Playgroup is the punk disco group formed by the head of Output Records, Trevor Jackson.
In the Winter of 2001 he released a self-titled full length that has had incredible lasting power in a world when last month's sounds seem almost unlistenable. The Playgroup record has such staying power that it was only released in the US last year, and is due for new attention through a soon-to-be-released limited version on Output with a bonus remix CD (I will want one of them!).
What we are holding in our hands today is the second coming of the debut single from Playgroup. Make It Happen features Kyra from Thee Headcoatees / The Delmonas on vocals. It is a great track that almost anyone could enjoy.
Spread between these two 12inch singles are six new versions of the track. You might wonder why we need six new versions. The reason is that many of us love this song but are quite tired of it (along with the equally great Playgroup song Bring It On). These new versions bring enough new elements to the track that you can rediscover the song all over again.
There is a CD version, but it leaves out too much for me to choose it. the CD version only has the album version of the song, the Zongamin remix, the Soulwax remix, and a video directed by Trevor Jackson. The leaves out the very nice extended version, the two Ewan Pearson mixes, and the Midnight Mike (of Sonovac) mix. This set of singles is the second release on the new Output subsidiary Playgroup Recordings. The first release was a 12inch that had remixes of Bring It On and Front 2 Back.
The first 12inch has two mixes by Ewan Pearson on the A-side - one with vocals, one instrumental. Ewan Pearson is a Londoner who records as Maas for Soma Records, and in collaboration with Ivan Smagghe. Ewan's mixes have a danceclub techno sound that no other Playgroup recordings have had so far. The vocal version sounds odd, with Kyra's pop vocal melded to a techno track and the sax part that always reminded me of the song Who Could It Be Now? by 80s Australian group Men At Work. The instrumental version succeeds nicely. The track has stylistic continuity and works perfectly as a whole. Make It Happen is successfully reinvented.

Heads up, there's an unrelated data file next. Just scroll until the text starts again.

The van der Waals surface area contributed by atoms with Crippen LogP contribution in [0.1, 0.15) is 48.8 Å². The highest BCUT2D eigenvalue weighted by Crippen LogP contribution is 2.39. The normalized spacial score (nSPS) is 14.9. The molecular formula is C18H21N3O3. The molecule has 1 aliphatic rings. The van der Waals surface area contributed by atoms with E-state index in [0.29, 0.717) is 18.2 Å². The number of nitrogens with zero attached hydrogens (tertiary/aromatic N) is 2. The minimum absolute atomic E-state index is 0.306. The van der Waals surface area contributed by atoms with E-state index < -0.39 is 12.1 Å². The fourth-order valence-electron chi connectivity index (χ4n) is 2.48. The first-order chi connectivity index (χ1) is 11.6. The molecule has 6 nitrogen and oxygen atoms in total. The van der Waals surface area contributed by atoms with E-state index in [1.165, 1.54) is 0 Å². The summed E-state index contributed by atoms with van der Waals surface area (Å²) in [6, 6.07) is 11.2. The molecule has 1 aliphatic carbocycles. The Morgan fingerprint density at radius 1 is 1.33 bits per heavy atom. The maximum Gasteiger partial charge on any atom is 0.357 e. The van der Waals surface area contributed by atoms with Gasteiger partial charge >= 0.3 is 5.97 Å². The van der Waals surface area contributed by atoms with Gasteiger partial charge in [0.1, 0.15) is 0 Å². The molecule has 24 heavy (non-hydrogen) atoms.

On the flip, Japanese artist Zongamin gives us a long remix that includes vocals - something his own material seldom has. Zongamin has become very popular through his self-titled full length on XL. The mix he has given Trevor Jackson should only get him more fans. He cuts up Kyra's vocals and gives them space. The light bouncy beat he reassembles her role call of body parts into makes the song almost irresistible. He also throws in some disco raygun sounds and vocoder voice treatments.
Opening up the second 12inch we have Trevor Jackson adding a few beats and a few minutes to Mark 'Spike' Stent's original mix. The original mix was distilled to crystalline purity. The extra new parts do not weight the track down. There is a bongo break inserted into the regular portion of the song, then several extra minutes to enjoy the beat, driven by a bass part right out of the Jah Wobble PIL songbook.
The B-side has my favorite mixes. Soulwax have become almost untouchable favorites of mine through the many volumes of 2 many dj's and hang all dj's CDs. I also love the remix they did on the second disc of the 'Colette No. 4' compilation for the Paris fashion house Colette. For Make It Happen these 2 brothers from Belgium (Stephen and David) found a rock song I can't identify and created something new that achieves far greater life than novelty. Kyra's voice is subverted into the song Soulwax selected as its new bed. Make It Happen becomes a mirror world hit - the Soulwax version is just as enticing as the original, yet completely different in every way (except the vocal).
The 12inch closes out with Midnight Mike's mix. Midnight Mike is half of the Output Recordings duo Sonovac. Sonovac have put out many amazing releases, including a full length, a version of The Cramps Human Fly, and my favorite version of the Black Strobe song Innerstrings. Midnight Mike may be known to you through his song Round and Around, which has shown up on compilations such of Nettwerk's 'Electro Kills' and Neutron's 'Electric Pop.' Midnight Mike's version of Make It Happen is the most traditional of the mixes - he does not seriously rewrite the code - but it is enjoyable, and the most 'electroclash' of the mixes offered here.
A strong set of platters containing tracks that a Playgroup fan will want to hear.